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Berkshire Pork

Posted on: May 15th, 2023

by Daniel J. Rossaci, CEO of Tony’s Market

In fall of 2021, Tony’s sent our meat team to Red Top Farms in Kearney, Missouri. Before Tony’s commits to a new major farm or source, we visit the farms and processing plants to see it for ourselves and get to know who is on the other end of our business. Owners, Tim, and Jamie Haas are both from multi-generational family farms in Wisconsin. They began Red Top / Premier Proteins from the basement of their home in 2005 and today they are bringing to us some of the most beautiful Berkshire Pork I have ever seen. Their pork, farms and processing facilities all passed our tests with flying colors.

Berkshire Heritage Breed

Red Top Farms in Kearney, Missouri

Berkshire Pork has been called “The World’s Best Pork” by butchers and chefs around the world for centuries. Originally bred century’s ago in Berkshire County, England, with the original genetics carried on to this day. In Japan, it is referred to Kurobuta Pork which translates into “Black Pig” and I confirmed this with my lovely sister-in-law Sachiko who is native Japanese. In other words, the famous Japanese Kurobuta Pork is Berkshire Pork, and Kurobuta is known as the pork equivalent to Wagyu or Kobe Beef. It is amazing what good marketing can do. No matter what you call it, Berkshire is a favorite of Tony’s Meats for decades now.

Berkshire was 1st introduced to America in the mid 1800’s, and the genetics run true to this day. Berkshire is prized for it’s flavor, tenderness, and juiciness. Due to the higher PH levels in the meat, it is slightly redder than otherwise “white” (and dry) commodity pork. One of the many difference and perhaps most impactful is Berkshire has beautiful marbling deep in its muscle fibers, which gives you the juiciness and flavor you cannot get with grocery store commodity pork. You cannot always see as much of the marbling with the naked eye as you can with finely marbled beef, but I assure you, once cooked you will know it’s there.

The flavor and juiciness is a whole new experience in pork eating for most people, but no secret to the finest butchers chefs, and foodies around the globe. No more applesauce needed for dry pork. (Remember Peter Brady with his best Humphrey Bogart impression “Pork Chops and Applesauce…that’s swell”.  For you old-timers, like me, it’s worth a quick chuckle:

The All-American Berkshire Farms

Red Top Farms uses a series of small family farms located in the 4 corners area of Nebraska, Iowa, Kansas and Missouri. This is real American hog country. Most these farms are too small for large corporate agricultural companies to pay attention to, but these small family farms is what America was built on. These farms grow the Berkshire genetics to the specs set by Red Top farms and are all 3rd party audited for:

The Berkshire Processing

Double Bone Berkshire Pork Chop

OK, so none of us really like to talk or think of this stage of the meat supply chain, however it is the way of nature and the industry has modernized it in so many great ways. The processing plant is located centrally from most the farms that raise these hogs, creating a very quick transportation of the animals. A co2 stun provides the animals anesthesia so the necessary processing can be conducted without fear, anxiety, or pain. The facility is USDA inspected and meets or exceeds all requirements of HACCP, CCP, traceability, temperatures, cleanliness and safety. Again, a company I am proud to partner up with.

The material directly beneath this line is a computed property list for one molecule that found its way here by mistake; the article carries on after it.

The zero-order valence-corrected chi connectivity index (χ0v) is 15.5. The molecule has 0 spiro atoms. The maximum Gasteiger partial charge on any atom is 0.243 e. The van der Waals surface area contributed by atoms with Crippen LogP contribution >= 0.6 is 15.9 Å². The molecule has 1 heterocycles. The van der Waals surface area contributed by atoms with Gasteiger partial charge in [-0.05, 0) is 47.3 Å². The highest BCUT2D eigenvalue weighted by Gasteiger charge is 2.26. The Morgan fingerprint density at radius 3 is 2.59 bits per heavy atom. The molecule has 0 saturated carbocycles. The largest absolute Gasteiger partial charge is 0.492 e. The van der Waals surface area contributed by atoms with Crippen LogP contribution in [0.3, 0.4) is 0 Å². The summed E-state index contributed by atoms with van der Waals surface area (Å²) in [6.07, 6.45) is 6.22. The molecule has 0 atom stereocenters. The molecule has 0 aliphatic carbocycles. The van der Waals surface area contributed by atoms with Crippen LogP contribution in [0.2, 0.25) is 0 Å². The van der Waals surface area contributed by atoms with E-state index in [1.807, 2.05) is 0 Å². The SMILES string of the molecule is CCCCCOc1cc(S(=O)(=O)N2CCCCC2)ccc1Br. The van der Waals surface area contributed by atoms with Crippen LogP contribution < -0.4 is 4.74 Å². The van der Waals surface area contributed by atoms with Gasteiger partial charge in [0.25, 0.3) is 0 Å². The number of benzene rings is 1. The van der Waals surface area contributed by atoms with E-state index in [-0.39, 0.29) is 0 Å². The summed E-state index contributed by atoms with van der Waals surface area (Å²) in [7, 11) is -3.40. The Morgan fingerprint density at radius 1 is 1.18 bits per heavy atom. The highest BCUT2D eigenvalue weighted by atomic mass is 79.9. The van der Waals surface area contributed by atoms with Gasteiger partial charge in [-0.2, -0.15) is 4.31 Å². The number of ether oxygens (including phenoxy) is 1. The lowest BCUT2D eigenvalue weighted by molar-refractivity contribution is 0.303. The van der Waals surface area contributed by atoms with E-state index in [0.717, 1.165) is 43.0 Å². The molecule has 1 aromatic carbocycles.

Preparing Berkshire Pork

I grew up in a generation where cooking pork to shoe leather was the accepted norm. Hence “Pork Chops and Apple Sauce.” People were so fearful of trichinosis that they destroyed their pork chops. Trichinosis and Pork was mostly associated prior to 1950’s in America. Back then farmers actually “slopped the hogs”, which was a wet-concoction of scraps and leftovers, often times laden with bacteria.

Today through proper diets and nutrition, are pigs are healthier than ever and trichinosis is no longer a threat. Today, trichinosis is rare almost nonexistent in America with a median rate of 15 cases per year (2008-2012) nationally according to the CDC, and over 50% of those cases were associated with eating undercooked or raw bear meat or other wild game.

The USDA recommends cooking pork to 145 degrees F. I admit, I usually cook mine to slightly under 145, but while the meat sits and rests it rises to or above the 145 USDA recommended temperature. Once you try Berkshire Pork cooked properly you may perhaps for the 1st time in your life taste how amazing pork can be. Highly nutritious, high in protein, niacin, vitamins B6 and B12, selenium, iron and zinc name just a few health benefits. In today’s high inflationary times, healthy and delicious pork is a great value. Come and discover how great pork can be. It may become your new favorite. Here is one of my favorite recipes.

Tuscan Style Double-Cut Berkshire ChopsTuscan Style Double-Cut Berkshire Chops

Tuscan Herb Marinade

-Recipe good for 2 Double Chops…double recipe if cooking more than 2

*If table salt used, use less…

Cast Iron Method:

**USDA recommends 145 degrees internal temperature for pork.

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